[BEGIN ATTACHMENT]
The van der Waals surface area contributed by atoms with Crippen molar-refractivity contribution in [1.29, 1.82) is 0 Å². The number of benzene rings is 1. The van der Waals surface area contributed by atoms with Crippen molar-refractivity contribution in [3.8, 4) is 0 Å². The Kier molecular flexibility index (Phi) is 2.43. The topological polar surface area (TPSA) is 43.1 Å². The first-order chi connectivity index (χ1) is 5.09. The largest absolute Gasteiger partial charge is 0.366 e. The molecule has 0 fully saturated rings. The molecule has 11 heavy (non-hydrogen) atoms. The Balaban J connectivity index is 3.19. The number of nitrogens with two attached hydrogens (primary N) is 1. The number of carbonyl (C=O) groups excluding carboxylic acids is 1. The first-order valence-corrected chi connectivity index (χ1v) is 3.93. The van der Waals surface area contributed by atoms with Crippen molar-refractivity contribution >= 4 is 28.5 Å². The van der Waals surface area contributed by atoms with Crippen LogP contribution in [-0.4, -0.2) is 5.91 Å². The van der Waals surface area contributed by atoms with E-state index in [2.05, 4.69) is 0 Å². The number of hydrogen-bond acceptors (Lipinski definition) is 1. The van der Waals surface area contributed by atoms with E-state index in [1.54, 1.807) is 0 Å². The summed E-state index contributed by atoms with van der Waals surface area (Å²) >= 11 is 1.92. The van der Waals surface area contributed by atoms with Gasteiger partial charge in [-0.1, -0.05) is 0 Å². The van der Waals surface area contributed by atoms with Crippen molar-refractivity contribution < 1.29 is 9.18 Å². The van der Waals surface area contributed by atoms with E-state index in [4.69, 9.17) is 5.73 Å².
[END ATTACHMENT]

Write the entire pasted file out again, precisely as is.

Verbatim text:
The van der Waals surface area contributed by atoms with Crippen molar-refractivity contribution in [1.29, 1.82) is 0 Å². The number of benzene rings is 1. The van der Waals surface area contributed by atoms with Crippen molar-refractivity contribution in [3.8, 4) is 0 Å². The Kier molecular flexibility index (Phi) is 2.43. The topological polar surface area (TPSA) is 43.1 Å². The first-order chi connectivity index (χ1) is 5.09. The largest absolute Gasteiger partial charge is 0.366 e. The molecule has 0 fully saturated rings. The molecule has 11 heavy (non-hydrogen) atoms. The Balaban J connectivity index is 3.19. The number of nitrogens with two attached hydrogens (primary N) is 1. The number of carbonyl (C=O) groups excluding carboxylic acids is 1. The first-order valence-corrected chi connectivity index (χ1v) is 3.93. The van der Waals surface area contributed by atoms with Crippen molar-refractivity contribution >= 4 is 28.5 Å². The van der Waals surface area contributed by atoms with Crippen LogP contribution in [-0.4, -0.2) is 5.91 Å². The van der Waals surface area contributed by atoms with E-state index in [2.05, 4.69) is 0 Å². The number of hydrogen-bond acceptors (Lipinski definition) is 1. The van der Waals surface area contributed by atoms with E-state index in [1.54, 1.807) is 0 Å². The summed E-state index contributed by atoms with van der Waals surface area (Å²) >= 11 is 1.92. The van der Waals surface area contributed by atoms with Gasteiger partial charge in [-0.1, -0.05) is 0 Å². The van der Waals surface area contributed by atoms with Crippen molar-refractivity contribution < 1.29 is 9.18 Å². The van der Waals surface area contributed by atoms with E-state index in [4.69, 9.17) is 5.73 Å².